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  • Writer's picturePete Van Regenmorter

How to Stop Seeing Advertising Through Rose-Colored Google Glasses.

Updated: Jul 28, 2022

Count on Countless Uncountables

Coming from the father of modern polling, the above quote is, at first, jarring. Haven't we, in data-saturated 2019, reached a point where all things are measurable, quantifiable, and predictable?

Not according to George. And not according to reality. Think of all of the "sure things" that proved anything but in the last few decades: New Coke, the Segue, Google Glass, MySpace, and countless other bombs, flops and surprises in business, politics and entertainment.

So what's a company supposed to do? Shutter their market research activities and adopt the "spaghetti strategy"? (Ie: throw products and services blindly into the marketplace to see what sticks.) Yes and no.

Go ahead and do market research if it's your company's bag. Steve Jobs was famously (maybe apocryphally) unimpressed by market research's benefits. Many others swear by it, and occasionally at it. Regardless, the point of Gallup's statement is lighten up on the data worship a little. Yes, you can know how many households in a 50-mile radius around a specific zip code have +$100K incomes, +2,000-square-foot homes, 2.7 kids, 1.4 dogs and half a cat...but do you really know the people in those households? Of course not. They're humans. In other words, about as predictable as earthquakes.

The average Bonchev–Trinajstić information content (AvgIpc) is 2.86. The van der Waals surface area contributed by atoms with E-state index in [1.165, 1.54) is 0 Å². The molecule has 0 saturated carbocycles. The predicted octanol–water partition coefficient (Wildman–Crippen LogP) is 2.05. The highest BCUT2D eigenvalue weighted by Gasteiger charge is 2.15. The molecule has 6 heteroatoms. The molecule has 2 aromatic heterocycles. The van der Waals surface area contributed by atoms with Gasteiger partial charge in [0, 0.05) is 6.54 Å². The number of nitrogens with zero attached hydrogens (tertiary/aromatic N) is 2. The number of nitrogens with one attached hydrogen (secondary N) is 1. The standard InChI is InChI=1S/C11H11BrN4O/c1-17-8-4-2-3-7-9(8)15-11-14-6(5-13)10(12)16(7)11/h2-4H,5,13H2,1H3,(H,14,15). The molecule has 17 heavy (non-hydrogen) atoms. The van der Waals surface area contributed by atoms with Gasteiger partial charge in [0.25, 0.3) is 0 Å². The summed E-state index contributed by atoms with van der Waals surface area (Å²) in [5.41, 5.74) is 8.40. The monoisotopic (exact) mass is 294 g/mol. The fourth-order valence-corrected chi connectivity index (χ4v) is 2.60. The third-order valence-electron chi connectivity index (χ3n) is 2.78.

But, you retort, you've built "relationships" with your customers through email and social media. Don't get me wrong, I'm not discounting the value of collecting and utilizing data from potential and current customers, however, keep in mind that these avenues are tools for easier, quicker communication and delivery of offers and discounts. Are they true relationships? There's only one way to find out. Send them an email next Saturday morning and ask them to help you move.

Beyond Tangibles

The real relationship with your current and potential customers doesn't happen online, or in the mail, or on a screen; it happens in the mind; and, at the risk of being abstract, maybe the soul. It's emotional not analytical.

So seek an advertising firm that not only understands that advertising is more art than science, but has the proven ability and experience in practicing that art successfully, preferably over decades. Or, in short, find an advertising firm that understands what counts.

Feel free to CONTACT me anytime.


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